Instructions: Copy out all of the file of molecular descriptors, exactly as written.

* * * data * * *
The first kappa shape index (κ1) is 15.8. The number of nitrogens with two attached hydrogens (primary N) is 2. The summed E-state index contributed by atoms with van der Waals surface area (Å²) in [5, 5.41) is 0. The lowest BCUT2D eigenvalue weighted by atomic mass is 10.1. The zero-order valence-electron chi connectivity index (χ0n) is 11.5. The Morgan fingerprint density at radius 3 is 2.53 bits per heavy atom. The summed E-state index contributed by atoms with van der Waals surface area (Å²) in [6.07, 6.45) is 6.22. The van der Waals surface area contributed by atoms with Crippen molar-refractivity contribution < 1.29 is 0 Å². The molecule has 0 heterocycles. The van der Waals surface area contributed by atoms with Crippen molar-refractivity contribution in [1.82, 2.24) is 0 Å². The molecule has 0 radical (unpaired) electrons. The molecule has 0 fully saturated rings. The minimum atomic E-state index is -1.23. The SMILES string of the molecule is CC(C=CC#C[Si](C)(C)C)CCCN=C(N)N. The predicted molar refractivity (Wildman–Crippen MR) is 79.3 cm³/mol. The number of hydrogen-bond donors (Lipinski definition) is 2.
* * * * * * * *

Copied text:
The first kappa shape index (κ1) is 15.8. The number of nitrogens with two attached hydrogens (primary N) is 2. The summed E-state index contributed by atoms with van der Waals surface area (Å²) in [5, 5.41) is 0. The lowest BCUT2D eigenvalue weighted by atomic mass is 10.1. The zero-order valence-electron chi connectivity index (χ0n) is 11.5. The Morgan fingerprint density at radius 3 is 2.53 bits per heavy atom. The summed E-state index contributed by atoms with van der Waals surface area (Å²) in [6.07, 6.45) is 6.22. The van der Waals surface area contributed by atoms with Crippen molar-refractivity contribution < 1.29 is 0 Å². The molecule has 0 heterocycles. The van der Waals surface area contributed by atoms with Crippen molar-refractivity contribution in [1.82, 2.24) is 0 Å². The molecule has 0 radical (unpaired) electrons. The molecule has 0 fully saturated rings. The minimum atomic E-state index is -1.23. The SMILES string of the molecule is CC(C=CC#C[Si](C)(C)C)CCCN=C(N)N. The predicted molar refractivity (Wildman–Crippen MR) is 79.3 cm³/mol. The number of hydrogen-bond donors (Lipinski definition) is 2.